What I found objectionable, instead, was the Colorado Catholic Conference's hiring of a pricey public relations firm to come up with a plan to kill SOL reform with a strategy of saying that the bill was targeting the Church because it did not apply to the public sector. In fact, the bill was not targeting the Church (any more than California's bill, which was used by a variety of victims and not just Catholic victims, targeted the Church). The political ploy of saying that it should also extend to the public sphere was cynically intended to engender opposition from public school teachers, among others. Those interested in the truth, rather than misleading quotations couched in lies, should read pages 85 to 92 of Justice Denied, where I discuss this topic.
The Nussbaums also complain, "Where's the call for withholding federal dollars?" I suggest trying page 47.
The Nussbaums' Inaccuracies Relate Not Only to the Book, But Also to the Evidence of Abuse, the Legal Standards for Proving It, and the Consequences of Liability for the Church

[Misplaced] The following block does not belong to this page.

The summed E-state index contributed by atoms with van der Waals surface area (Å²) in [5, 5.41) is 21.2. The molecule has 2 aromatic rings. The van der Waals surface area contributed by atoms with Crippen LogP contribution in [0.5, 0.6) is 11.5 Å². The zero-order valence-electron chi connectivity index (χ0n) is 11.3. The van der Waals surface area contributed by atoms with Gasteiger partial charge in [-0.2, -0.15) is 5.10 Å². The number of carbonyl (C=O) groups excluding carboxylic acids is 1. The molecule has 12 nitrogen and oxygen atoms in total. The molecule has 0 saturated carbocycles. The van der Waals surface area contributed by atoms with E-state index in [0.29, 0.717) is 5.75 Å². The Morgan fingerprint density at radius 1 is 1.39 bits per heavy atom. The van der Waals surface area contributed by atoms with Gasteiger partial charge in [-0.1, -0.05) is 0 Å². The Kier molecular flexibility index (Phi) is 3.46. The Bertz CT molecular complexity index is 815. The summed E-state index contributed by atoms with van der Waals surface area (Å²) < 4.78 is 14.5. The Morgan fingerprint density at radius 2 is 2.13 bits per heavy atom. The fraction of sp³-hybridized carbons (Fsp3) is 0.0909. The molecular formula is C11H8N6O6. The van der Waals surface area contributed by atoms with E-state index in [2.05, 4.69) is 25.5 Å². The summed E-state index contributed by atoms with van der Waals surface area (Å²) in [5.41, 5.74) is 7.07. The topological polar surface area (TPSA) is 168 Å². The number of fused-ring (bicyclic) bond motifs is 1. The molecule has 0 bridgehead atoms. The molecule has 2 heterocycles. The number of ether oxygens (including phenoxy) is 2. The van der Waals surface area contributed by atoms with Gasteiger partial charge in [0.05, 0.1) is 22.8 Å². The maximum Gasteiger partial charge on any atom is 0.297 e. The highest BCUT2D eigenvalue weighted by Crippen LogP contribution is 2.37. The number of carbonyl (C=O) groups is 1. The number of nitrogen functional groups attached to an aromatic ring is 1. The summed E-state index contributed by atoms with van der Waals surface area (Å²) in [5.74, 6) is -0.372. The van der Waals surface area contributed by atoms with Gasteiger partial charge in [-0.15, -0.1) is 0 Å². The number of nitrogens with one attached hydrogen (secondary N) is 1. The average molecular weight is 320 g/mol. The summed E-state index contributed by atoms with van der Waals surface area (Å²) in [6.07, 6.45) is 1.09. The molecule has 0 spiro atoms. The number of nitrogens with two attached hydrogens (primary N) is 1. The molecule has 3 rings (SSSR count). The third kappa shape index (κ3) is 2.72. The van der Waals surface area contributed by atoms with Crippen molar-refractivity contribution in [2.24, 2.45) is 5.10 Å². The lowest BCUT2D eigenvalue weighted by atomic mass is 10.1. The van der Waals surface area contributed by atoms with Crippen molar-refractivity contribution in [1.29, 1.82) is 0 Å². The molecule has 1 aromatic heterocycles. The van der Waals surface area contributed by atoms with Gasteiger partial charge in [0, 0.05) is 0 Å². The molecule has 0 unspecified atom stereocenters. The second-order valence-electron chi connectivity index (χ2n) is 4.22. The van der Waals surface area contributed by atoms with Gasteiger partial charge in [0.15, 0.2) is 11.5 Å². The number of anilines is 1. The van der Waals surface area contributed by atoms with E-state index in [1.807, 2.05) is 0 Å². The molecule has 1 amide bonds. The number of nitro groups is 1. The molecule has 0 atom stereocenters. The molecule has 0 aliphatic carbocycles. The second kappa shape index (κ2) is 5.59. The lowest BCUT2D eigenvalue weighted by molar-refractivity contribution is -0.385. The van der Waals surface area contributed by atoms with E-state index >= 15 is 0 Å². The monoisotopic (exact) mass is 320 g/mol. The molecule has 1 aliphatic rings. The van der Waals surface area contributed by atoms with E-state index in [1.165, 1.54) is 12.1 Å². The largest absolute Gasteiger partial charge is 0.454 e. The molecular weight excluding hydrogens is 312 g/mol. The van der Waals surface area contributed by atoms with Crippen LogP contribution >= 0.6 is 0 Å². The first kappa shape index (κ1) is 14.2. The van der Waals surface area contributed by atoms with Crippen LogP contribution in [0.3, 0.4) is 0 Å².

The Nussbaums also misleadingly suggest that child sex abuse is difficult to prove, for there is scant evidence of it: "Because sexual abuse is an act of darkness and secrecy, it often occurs hidden from sight. Such acts are hard to prove or disprove. Reliable evidence is crucial to uncovering, stopping, and punishing child abusers."
This argument is ridiculously weak in the context of the Catholic Church abuse scandal, where the Church's very cover-up often generated copious evidence. In fact, the Catholic Church has pristine files in numerous cases documenting the abuse and the cover up. They are lodged in the "secret archives" of each diocese. Mr. Nussbaum himself surely has read thousands of such pages by now as he has advised and defended the Church hierarchy's bobbing and weaving in response to allegations they know are true.
It is also weak, because there is plenty of corroborating evidence. It is the vanishingly rare child predator who limits himself or herself to one child. Plus, sadly, victims typically decline during and after the abuse. And the indicators are legion: lower grades, depression, loss of interest in outside activities, drug abuse, alcohol abuse, isolation, and the myriad of personal problems that attend having your childhood stolen from you. There is not an iota of empathy or respect for the challenges these victims face in MartyWorld, where protecting the hierarchy from the victims they created takes precedence over the victims themselves.
The Nussbaums also claim that: "In MarciWorld, a person can be tried and found guilty on the testimony of one person, the one person who stands to gain financially from his or her testimony."